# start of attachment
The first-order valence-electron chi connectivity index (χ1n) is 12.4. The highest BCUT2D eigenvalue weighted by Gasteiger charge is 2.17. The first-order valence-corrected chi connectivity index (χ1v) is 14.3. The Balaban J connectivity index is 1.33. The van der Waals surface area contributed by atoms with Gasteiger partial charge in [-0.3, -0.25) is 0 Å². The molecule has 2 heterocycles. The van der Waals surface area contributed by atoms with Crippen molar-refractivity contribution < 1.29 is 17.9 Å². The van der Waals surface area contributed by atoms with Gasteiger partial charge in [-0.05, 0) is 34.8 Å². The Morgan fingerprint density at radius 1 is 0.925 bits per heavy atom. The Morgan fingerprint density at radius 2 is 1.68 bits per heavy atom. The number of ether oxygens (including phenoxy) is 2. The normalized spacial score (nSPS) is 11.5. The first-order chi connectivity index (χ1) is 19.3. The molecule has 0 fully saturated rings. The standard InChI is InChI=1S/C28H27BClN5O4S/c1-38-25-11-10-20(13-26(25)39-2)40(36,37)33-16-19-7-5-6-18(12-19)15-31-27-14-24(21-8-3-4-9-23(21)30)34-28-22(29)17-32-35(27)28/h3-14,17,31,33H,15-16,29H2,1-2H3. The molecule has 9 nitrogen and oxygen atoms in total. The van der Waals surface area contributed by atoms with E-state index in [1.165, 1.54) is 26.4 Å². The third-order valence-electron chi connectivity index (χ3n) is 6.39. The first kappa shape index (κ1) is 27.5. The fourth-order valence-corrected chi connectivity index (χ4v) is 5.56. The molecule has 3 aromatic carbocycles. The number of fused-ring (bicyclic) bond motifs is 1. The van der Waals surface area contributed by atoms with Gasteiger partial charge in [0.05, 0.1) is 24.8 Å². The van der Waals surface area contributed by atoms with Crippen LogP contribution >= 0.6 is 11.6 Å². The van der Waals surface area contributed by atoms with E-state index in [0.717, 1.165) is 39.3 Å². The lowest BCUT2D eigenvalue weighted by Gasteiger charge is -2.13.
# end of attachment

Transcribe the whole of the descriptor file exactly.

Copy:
The first-order valence-electron chi connectivity index (χ1n) is 12.4. The highest BCUT2D eigenvalue weighted by Gasteiger charge is 2.17. The first-order valence-corrected chi connectivity index (χ1v) is 14.3. The Balaban J connectivity index is 1.33. The van der Waals surface area contributed by atoms with Gasteiger partial charge in [-0.3, -0.25) is 0 Å². The molecule has 2 heterocycles. The van der Waals surface area contributed by atoms with Crippen molar-refractivity contribution < 1.29 is 17.9 Å². The van der Waals surface area contributed by atoms with Gasteiger partial charge in [-0.05, 0) is 34.8 Å². The Morgan fingerprint density at radius 1 is 0.925 bits per heavy atom. The Morgan fingerprint density at radius 2 is 1.68 bits per heavy atom. The number of ether oxygens (including phenoxy) is 2. The normalized spacial score (nSPS) is 11.5. The first-order chi connectivity index (χ1) is 19.3. The molecule has 0 fully saturated rings. The standard InChI is InChI=1S/C28H27BClN5O4S/c1-38-25-11-10-20(13-26(25)39-2)40(36,37)33-16-19-7-5-6-18(12-19)15-31-27-14-24(21-8-3-4-9-23(21)30)34-28-22(29)17-32-35(27)28/h3-14,17,31,33H,15-16,29H2,1-2H3. The molecule has 9 nitrogen and oxygen atoms in total. The van der Waals surface area contributed by atoms with E-state index in [1.165, 1.54) is 26.4 Å². The third-order valence-electron chi connectivity index (χ3n) is 6.39. The first kappa shape index (κ1) is 27.5. The fourth-order valence-corrected chi connectivity index (χ4v) is 5.56. The molecule has 3 aromatic carbocycles. The number of fused-ring (bicyclic) bond motifs is 1. The van der Waals surface area contributed by atoms with Gasteiger partial charge in [0.05, 0.1) is 24.8 Å². The van der Waals surface area contributed by atoms with Crippen LogP contribution >= 0.6 is 11.6 Å². The van der Waals surface area contributed by atoms with E-state index in [0.717, 1.165) is 39.3 Å². The lowest BCUT2D eigenvalue weighted by Gasteiger charge is -2.13.